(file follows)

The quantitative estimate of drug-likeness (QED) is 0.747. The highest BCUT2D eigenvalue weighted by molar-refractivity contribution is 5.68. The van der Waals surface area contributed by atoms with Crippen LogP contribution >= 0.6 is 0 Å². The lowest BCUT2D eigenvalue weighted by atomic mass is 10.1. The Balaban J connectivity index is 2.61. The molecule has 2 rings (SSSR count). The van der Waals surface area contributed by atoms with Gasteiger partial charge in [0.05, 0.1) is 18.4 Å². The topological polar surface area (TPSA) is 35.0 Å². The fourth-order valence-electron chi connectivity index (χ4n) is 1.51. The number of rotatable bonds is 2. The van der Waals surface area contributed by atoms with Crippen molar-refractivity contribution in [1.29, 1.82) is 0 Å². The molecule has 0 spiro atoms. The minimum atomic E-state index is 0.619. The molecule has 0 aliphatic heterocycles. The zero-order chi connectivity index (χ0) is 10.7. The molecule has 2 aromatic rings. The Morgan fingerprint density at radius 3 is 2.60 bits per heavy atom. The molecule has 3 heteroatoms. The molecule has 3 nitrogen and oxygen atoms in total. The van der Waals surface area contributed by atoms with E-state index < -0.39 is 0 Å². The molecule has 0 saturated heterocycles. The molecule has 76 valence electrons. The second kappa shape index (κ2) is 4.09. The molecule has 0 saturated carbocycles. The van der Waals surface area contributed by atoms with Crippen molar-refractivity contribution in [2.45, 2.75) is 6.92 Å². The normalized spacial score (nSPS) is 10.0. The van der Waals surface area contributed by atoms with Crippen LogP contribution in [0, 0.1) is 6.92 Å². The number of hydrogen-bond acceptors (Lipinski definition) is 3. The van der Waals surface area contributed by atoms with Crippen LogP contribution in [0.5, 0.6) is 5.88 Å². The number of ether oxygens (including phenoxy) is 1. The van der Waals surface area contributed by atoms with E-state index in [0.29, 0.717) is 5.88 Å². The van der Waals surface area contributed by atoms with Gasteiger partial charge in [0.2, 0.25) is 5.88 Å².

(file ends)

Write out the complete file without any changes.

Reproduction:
The quantitative estimate of drug-likeness (QED) is 0.747. The highest BCUT2D eigenvalue weighted by molar-refractivity contribution is 5.68. The van der Waals surface area contributed by atoms with Crippen LogP contribution >= 0.6 is 0 Å². The lowest BCUT2D eigenvalue weighted by atomic mass is 10.1. The Balaban J connectivity index is 2.61. The molecule has 2 rings (SSSR count). The van der Waals surface area contributed by atoms with Gasteiger partial charge in [0.05, 0.1) is 18.4 Å². The topological polar surface area (TPSA) is 35.0 Å². The fourth-order valence-electron chi connectivity index (χ4n) is 1.51. The number of rotatable bonds is 2. The van der Waals surface area contributed by atoms with Crippen molar-refractivity contribution in [1.29, 1.82) is 0 Å². The molecule has 0 spiro atoms. The minimum atomic E-state index is 0.619. The molecule has 0 aliphatic heterocycles. The zero-order chi connectivity index (χ0) is 10.7. The molecule has 2 aromatic rings. The Morgan fingerprint density at radius 3 is 2.60 bits per heavy atom. The molecule has 3 heteroatoms. The molecule has 3 nitrogen and oxygen atoms in total. The van der Waals surface area contributed by atoms with E-state index < -0.39 is 0 Å². The molecule has 0 saturated heterocycles. The molecule has 76 valence electrons. The second kappa shape index (κ2) is 4.09. The molecule has 0 saturated carbocycles. The van der Waals surface area contributed by atoms with Crippen molar-refractivity contribution in [2.45, 2.75) is 6.92 Å². The normalized spacial score (nSPS) is 10.0. The van der Waals surface area contributed by atoms with Crippen LogP contribution in [0, 0.1) is 6.92 Å². The number of hydrogen-bond acceptors (Lipinski definition) is 3. The van der Waals surface area contributed by atoms with Crippen LogP contribution in [0.5, 0.6) is 5.88 Å². The number of ether oxygens (including phenoxy) is 1. The van der Waals surface area contributed by atoms with E-state index in [0.29, 0.717) is 5.88 Å². The van der Waals surface area contributed by atoms with Gasteiger partial charge in [0.2, 0.25) is 5.88 Å².